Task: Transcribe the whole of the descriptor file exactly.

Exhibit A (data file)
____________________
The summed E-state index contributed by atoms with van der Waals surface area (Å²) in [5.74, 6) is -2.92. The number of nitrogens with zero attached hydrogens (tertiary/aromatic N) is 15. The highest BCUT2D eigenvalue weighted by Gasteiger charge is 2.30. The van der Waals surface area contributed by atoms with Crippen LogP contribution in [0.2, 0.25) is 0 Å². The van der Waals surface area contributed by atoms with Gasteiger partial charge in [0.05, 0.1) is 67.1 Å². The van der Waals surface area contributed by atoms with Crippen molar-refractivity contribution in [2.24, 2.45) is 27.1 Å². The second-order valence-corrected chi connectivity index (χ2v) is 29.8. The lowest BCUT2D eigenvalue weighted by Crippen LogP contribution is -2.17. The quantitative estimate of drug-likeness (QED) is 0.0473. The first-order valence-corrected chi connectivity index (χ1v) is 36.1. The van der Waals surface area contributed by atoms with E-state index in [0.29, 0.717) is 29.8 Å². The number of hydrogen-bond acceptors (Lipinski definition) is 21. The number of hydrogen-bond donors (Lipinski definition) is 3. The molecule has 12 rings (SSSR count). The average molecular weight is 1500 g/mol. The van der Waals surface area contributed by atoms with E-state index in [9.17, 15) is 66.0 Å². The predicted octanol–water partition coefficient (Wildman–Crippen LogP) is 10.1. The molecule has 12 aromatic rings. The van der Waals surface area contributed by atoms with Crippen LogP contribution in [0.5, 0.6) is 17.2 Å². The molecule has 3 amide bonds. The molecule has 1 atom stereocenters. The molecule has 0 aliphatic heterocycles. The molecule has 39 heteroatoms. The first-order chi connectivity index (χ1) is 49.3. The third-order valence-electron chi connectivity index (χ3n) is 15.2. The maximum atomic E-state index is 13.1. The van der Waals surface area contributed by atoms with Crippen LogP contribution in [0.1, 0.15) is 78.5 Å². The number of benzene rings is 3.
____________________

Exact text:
The summed E-state index contributed by atoms with van der Waals surface area (Å²) in [5.74, 6) is -2.92. The number of nitrogens with zero attached hydrogens (tertiary/aromatic N) is 15. The highest BCUT2D eigenvalue weighted by Gasteiger charge is 2.30. The van der Waals surface area contributed by atoms with Crippen LogP contribution in [0.2, 0.25) is 0 Å². The van der Waals surface area contributed by atoms with Gasteiger partial charge in [0.05, 0.1) is 67.1 Å². The van der Waals surface area contributed by atoms with Crippen molar-refractivity contribution in [2.24, 2.45) is 27.1 Å². The second-order valence-corrected chi connectivity index (χ2v) is 29.8. The lowest BCUT2D eigenvalue weighted by Crippen LogP contribution is -2.17. The quantitative estimate of drug-likeness (QED) is 0.0473. The first-order valence-corrected chi connectivity index (χ1v) is 36.1. The van der Waals surface area contributed by atoms with E-state index in [0.29, 0.717) is 29.8 Å². The number of hydrogen-bond acceptors (Lipinski definition) is 21. The number of hydrogen-bond donors (Lipinski definition) is 3. The molecule has 12 rings (SSSR count). The average molecular weight is 1500 g/mol. The van der Waals surface area contributed by atoms with E-state index in [9.17, 15) is 66.0 Å². The predicted octanol–water partition coefficient (Wildman–Crippen LogP) is 10.1. The molecule has 12 aromatic rings. The van der Waals surface area contributed by atoms with Crippen LogP contribution in [0.5, 0.6) is 17.2 Å². The molecule has 3 amide bonds. The molecule has 1 atom stereocenters. The molecule has 0 aliphatic heterocycles. The molecule has 39 heteroatoms. The first-order chi connectivity index (χ1) is 49.3. The third-order valence-electron chi connectivity index (χ3n) is 15.2. The maximum atomic E-state index is 13.1. The van der Waals surface area contributed by atoms with Crippen LogP contribution in [0.1, 0.15) is 78.5 Å². The number of benzene rings is 3.